AIDS Unprotected sex, dirty needles,pills!! Now that I have your attention, today IÃ¢â¬â¢ll be talking to you about the causes and effects on how you can contract this deadly virus. But first let me start by explaining what Aids/HIV really is and what it does to you once you have contracted the Aids virus. Aids/Aids lowers your immune systems ability to produce the white blood cells and antibodies that protect you from colds, infections, etc. Lowered immunity makes a person vulnerable to attacks from different types of viruses. Such as simple colds, fungi, bacteria may lead to infectious diseases and tumors. Eventually these illnesses may cause death. A simple cold can become deadly to a person whoÃ¢â¬â¢s infected with the Aids virus. There are many ways you can contract this deadly virus. One is by drug use and the second is having unprotected sex. You can contract Aids by using someone elseÃ¢â¬â¢s contaminated needle during drug use. If the needle your using is a dirty needle that someone else used and had Aids you easily contract Aids from them. Due to the blood thatÃ¢â¬â¢s left in the needle or on the needle from the other person. The second way you can contract the Aids virus is by having unprotected sex or through oral sex. Infection of the virus can occur through anal or vaginal intercourse or oral genital sex with an infected partner. The virus is present in semen and vaginal secretions of an infected person. It enters your body through small tears that can develop in vaginal or rectal tissues during sexual activity. Unsafe sex not only pertains to adults but also to kids and teenagers of all ages. Its doesnÃ¢â¬â¢t matter how old or young you are, you can contract Aids at any age. There are many effects of this deadly virus. Aids causes sickness weakness of the body and in most cases death. The body gets weaker and isnÃ¢â¬â¢t be able to function properly because there arenÃ¢â¬â¢t enough white blood cells to fight the virus due to the Aids virus. Department of Health and Human Services report that over 1 million people between the ages of 20-39 will be infected wit Aids by the year 2000. The number of ages will drastically increase with deaths in all age groups reaching 70,000 per year. By the year 2005, 350 people a day will die from the virus. Many people believe that the medicines we have today can cure the Aids virus or stop it from spreading.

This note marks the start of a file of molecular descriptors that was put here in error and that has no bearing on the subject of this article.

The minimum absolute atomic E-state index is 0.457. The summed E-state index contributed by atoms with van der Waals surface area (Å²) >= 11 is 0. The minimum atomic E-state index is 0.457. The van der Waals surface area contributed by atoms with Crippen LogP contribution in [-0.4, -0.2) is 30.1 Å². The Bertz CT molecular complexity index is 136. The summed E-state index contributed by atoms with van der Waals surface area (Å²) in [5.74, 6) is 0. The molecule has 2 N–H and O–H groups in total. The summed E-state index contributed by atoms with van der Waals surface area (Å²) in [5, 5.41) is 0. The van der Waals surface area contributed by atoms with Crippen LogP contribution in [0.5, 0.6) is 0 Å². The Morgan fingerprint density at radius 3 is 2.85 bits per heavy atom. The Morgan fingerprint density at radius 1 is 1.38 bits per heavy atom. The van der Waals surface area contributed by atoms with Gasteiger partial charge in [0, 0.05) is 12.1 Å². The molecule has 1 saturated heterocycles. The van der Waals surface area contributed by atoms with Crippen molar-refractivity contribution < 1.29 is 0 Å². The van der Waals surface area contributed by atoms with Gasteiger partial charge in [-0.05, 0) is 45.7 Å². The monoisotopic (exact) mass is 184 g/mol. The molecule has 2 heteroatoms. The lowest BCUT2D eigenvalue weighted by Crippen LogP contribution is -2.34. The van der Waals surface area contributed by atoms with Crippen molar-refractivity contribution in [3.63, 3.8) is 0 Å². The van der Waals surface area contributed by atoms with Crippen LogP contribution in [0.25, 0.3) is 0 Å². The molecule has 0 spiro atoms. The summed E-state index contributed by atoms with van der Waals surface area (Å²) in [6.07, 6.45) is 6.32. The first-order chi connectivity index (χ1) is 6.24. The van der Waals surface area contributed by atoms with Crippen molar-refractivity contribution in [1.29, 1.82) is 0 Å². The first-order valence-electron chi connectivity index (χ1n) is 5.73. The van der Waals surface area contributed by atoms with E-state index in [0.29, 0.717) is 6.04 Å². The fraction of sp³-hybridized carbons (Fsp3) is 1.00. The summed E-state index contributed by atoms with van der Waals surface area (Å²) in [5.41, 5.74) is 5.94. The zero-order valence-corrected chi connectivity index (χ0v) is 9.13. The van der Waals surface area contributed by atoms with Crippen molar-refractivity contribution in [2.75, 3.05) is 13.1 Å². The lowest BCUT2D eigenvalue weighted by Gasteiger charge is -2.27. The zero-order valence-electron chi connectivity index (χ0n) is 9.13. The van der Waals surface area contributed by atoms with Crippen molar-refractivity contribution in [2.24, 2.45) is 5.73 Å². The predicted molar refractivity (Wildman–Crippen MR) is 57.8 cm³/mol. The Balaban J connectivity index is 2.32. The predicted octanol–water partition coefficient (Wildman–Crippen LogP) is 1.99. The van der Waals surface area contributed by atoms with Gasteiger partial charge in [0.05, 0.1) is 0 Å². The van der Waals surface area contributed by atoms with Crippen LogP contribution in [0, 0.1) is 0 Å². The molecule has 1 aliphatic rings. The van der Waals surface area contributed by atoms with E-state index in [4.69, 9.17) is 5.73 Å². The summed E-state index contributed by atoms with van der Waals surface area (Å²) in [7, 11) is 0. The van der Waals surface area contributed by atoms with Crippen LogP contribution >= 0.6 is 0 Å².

Monday, January 13, 2020